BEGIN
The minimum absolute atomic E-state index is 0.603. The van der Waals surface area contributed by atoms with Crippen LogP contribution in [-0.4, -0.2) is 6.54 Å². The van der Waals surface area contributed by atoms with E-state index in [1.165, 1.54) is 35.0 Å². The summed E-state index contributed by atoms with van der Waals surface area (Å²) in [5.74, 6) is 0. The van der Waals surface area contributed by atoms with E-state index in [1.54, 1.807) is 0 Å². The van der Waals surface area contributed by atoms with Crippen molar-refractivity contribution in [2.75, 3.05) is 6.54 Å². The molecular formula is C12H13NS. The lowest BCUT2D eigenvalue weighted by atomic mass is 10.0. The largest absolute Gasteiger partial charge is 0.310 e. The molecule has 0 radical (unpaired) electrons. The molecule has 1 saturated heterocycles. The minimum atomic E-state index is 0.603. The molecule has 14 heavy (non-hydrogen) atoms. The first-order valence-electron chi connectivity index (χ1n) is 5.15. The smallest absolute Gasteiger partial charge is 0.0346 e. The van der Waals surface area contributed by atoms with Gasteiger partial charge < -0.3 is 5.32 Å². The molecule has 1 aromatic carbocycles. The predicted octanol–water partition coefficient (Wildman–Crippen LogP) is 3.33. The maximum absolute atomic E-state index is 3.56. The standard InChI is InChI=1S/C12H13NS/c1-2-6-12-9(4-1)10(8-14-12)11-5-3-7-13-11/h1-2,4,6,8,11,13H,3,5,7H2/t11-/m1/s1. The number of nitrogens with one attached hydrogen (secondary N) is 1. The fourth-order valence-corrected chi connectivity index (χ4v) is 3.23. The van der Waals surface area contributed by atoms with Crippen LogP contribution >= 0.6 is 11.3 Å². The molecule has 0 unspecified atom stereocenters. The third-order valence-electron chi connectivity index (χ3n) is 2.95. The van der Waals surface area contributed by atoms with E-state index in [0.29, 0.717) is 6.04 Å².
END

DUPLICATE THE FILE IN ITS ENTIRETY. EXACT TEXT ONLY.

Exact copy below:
The minimum absolute atomic E-state index is 0.603. The van der Waals surface area contributed by atoms with Crippen LogP contribution in [-0.4, -0.2) is 6.54 Å². The van der Waals surface area contributed by atoms with E-state index in [1.165, 1.54) is 35.0 Å². The summed E-state index contributed by atoms with van der Waals surface area (Å²) in [5.74, 6) is 0. The van der Waals surface area contributed by atoms with E-state index in [1.54, 1.807) is 0 Å². The van der Waals surface area contributed by atoms with Crippen molar-refractivity contribution in [2.75, 3.05) is 6.54 Å². The molecular formula is C12H13NS. The lowest BCUT2D eigenvalue weighted by atomic mass is 10.0. The largest absolute Gasteiger partial charge is 0.310 e. The molecule has 0 radical (unpaired) electrons. The molecule has 1 saturated heterocycles. The minimum atomic E-state index is 0.603. The molecule has 14 heavy (non-hydrogen) atoms. The first-order valence-electron chi connectivity index (χ1n) is 5.15. The smallest absolute Gasteiger partial charge is 0.0346 e. The van der Waals surface area contributed by atoms with Gasteiger partial charge < -0.3 is 5.32 Å². The molecule has 1 aromatic carbocycles. The predicted octanol–water partition coefficient (Wildman–Crippen LogP) is 3.33. The maximum absolute atomic E-state index is 3.56. The standard InChI is InChI=1S/C12H13NS/c1-2-6-12-9(4-1)10(8-14-12)11-5-3-7-13-11/h1-2,4,6,8,11,13H,3,5,7H2/t11-/m1/s1. The number of nitrogens with one attached hydrogen (secondary N) is 1. The fourth-order valence-corrected chi connectivity index (χ4v) is 3.23. The van der Waals surface area contributed by atoms with Crippen LogP contribution >= 0.6 is 11.3 Å². The molecule has 0 unspecified atom stereocenters. The third-order valence-electron chi connectivity index (χ3n) is 2.95. The van der Waals surface area contributed by atoms with E-state index in [0.29, 0.717) is 6.04 Å².